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Introduction: Primary dysmenorrhea affects many women, being a major cause of absenteeism and reduced productivity at work and at school. Although non-steroidal anti-inflammatory drugs (NSAIDs) are a good treatment option, up to 18% of women show no response or present allergic reactions and adverse events. Curcumin has antispasmodic, antinociceptive, and both specific and nonspecific anti-inflammatory effects, with good tolerability and safety. To date, no previous trial involving curcumin and dysmenorrhea pain has been performed. Therefore, our main goal is to assess the efficacy of curcumin for pain relief among women with primary dysmenorrhea, along with determining curcumin’s adverse effects and tolerability profile.
Methods: A phase II, single-center, randomized, triple-blinded, placebo-controlled, parallel-group, superiority trial to evaluate the effect of curcumin (500 mg/12h) in pain reduction in women (18 to 35-year-old) with primary dysmenorrhea. A first cycle will be used for a passive, observational run-in phase. A sample of 108 participants (54 per group) is necessary to detect a 30% difference in pain sensitivity between groups assessed by visual analogue scale (VAS). Secondary outcomes include side effects, Cox Menstrual Symptom Scale (CMSS), and use of rescue drugs for pain relief.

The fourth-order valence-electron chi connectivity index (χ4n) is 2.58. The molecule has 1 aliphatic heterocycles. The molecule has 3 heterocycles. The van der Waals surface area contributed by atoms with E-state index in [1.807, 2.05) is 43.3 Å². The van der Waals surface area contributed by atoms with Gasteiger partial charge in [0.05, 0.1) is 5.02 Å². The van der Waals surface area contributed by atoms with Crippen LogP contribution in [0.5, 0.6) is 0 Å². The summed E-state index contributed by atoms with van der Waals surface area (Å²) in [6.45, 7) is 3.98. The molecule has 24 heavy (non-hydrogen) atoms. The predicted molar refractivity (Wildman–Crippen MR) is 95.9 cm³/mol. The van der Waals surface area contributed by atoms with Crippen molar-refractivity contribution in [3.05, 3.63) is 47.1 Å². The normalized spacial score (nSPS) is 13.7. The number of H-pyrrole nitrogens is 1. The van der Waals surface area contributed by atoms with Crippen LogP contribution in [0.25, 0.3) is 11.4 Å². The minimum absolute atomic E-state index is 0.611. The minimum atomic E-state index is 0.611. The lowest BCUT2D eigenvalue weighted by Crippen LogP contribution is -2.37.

Discussion: Clinical evidence has shown analgesic and anti-inflammatory effects of curcumin and in view of dysmenorrhea’s physiopathology being related to those mechanisms targeted by curcumin, we hypothesize its use could represent an innovative and effective therapy to reduce the severity of this disease and its symptoms.
Keywords: primary dysmenorrhea, Curcumin, pain relief, Visual Analogue Scale, Cox Menstrual Symptom Scale.